National Education Association (NEA) RECOGNIZES WENDELL TABB
…at the forefront of innovation in education
Wendell Tabb, Drama Director at Hillside High School in Durham, NC has been recognized by National Education Association (NEA) as one of 5 NEA educators in the country who are innovating to grow tomorrow’s inventors, thinkers, artists, and leaders.
Courtesy of www.neatoday.org:
For a North Carolina Educator, All the World’s a Stage
Award-winning educator and director Wendell Tabb has dreams of Broadway – for his students.
Tabb has been drama director at Hillside High School in Durham, North Carolina, for nearly 30 years, and his award-winning international theater program is recognized around the world. But his proudest achievement is giving his theater students a place to develop their talents and the opportunity to shine on a national and global stage, from New York to Beijing and Los Angeles to Lima. In January, Hillside students were invited to Cuba as part of a cultural exchange program sponsored by the National Council of Performing Arts of the Cuban Ministry.
Of more than 300 historically black high schools that once operated in North Carolina before desegregation, only five remain today, and Hillside is the oldest. It has a rich history and many famous alumni, some of whom participated in its theater arts program. Under Tabb’s direction, the theater program produces four plays each year in addition to productions performed around the world as part of Tabb’s International Professional Student Theatre Exchange. NEA Today talked to Tabb about his program and what the performing arts brings to students.
NEA: When you started at Hillside, you planned to stay for one year. What happened?
Wendell Tabb (WT): I was offered a job after the drama teacher at the time, Donna Buie Dill, landed a role in the movie The Color Purple. I was a first year graduate student but had done my student teaching at the school. When Ms. Dill asked me if I would take over the program, I said yes. I needed money while I was in graduate school, but my plans were to finish graduate school and move to New York or California to pursue my dreams of becoming a stage or film actor. Little did I know, my dreams would become the dreams of my students. To me, the real stage is standing in front of students each day trying to bring out the best in them. The joy and excitement I experience when I see them smile with confidence is a real dream come true.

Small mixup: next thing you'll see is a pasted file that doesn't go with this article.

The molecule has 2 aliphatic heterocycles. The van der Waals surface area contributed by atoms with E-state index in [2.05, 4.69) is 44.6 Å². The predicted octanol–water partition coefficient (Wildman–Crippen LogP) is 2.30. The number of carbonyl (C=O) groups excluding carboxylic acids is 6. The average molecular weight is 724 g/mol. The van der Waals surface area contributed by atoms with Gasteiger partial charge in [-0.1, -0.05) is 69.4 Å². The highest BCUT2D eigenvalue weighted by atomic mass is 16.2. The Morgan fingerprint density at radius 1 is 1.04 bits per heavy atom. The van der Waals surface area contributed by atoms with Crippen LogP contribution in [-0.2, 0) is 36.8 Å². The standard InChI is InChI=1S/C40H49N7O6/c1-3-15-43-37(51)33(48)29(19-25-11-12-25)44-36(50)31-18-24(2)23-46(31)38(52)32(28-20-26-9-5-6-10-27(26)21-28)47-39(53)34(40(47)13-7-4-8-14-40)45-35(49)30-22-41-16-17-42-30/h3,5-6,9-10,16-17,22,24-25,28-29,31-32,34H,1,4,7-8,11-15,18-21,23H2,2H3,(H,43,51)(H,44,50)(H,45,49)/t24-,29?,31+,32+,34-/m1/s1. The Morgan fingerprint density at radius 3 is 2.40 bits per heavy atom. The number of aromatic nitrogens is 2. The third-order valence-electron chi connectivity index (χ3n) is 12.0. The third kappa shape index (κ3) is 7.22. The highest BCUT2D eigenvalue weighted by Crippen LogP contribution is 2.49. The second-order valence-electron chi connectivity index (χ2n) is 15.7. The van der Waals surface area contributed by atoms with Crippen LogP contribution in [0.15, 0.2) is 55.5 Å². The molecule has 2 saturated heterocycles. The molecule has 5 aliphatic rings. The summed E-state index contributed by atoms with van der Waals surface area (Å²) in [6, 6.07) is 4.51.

NEA: How do you get students interested in the theater program?
WT: The quality of the shows have been the driving force behind the high number of students wanting to be in the program. Elementary and middle school students see the plays and they make a lasting impression. Most of the students in my class say that they came to see a Hillside Play when they were in elementary or middle school and they knew that was what they wanted to do when they got to high school. But it’s not just about acting – students are involved in everything from stage and production management to lighting and set design. There are different aspects that appeal to different students and that draws from the whole student population.
NEA: What are some lessons you’ve learned as a performer that you share with your students?
WT: Before I was trained professionally, I thought everyone should go for the lead or the biggest role. But I soon learned that it doesn’t matter how many lines you have. What matters is how well you deliver them and how well you portray your character. I always share this with my students because they love counting their lines. I also tell them that even if they have no lines, their role is important. There are no small roles, in theater or in life.
NEA: Can you describe your theater exchange program?
WT: I started the International Professional-Student Theatre Exchange Program in 1988 to provide students with the opportunity to work with performers from all over the world. Our students didn’t have many opportunities for exposure to other artists outside of Durham, let alone outside the U.S. The first international exchange performance was in 1996 with a trip to St. George, Bermuda, arranged through a college friend from my alma mater North Carolina Central University who was a theatre teacher and native of Bermuda. Since then, our students have performed in Beijing, Sydney, Kenya, London, Osaka, Lima, Rio de Janeiro, and Gambia. We just got word that we’ll be performing in Cuba next!
NEA: Why are the performing arts integral to a quality education?
WT: I am a firm believer in educating the whole child. Each child must be able to express himself and find ways to relate to his environment, his peers, his family and his community by thinking about and exploring different options. The performing arts allows students to become more creative and imaginative with self-expression, on stage as well as in everyday life.
NEA: What is your favorite production to put on with your students and why?
WT: I have so many favorites, but the best are those in which the students have the most fun. “The Wiz” and “Dreamgirls” are probably the two plays that the students have the most fun performing.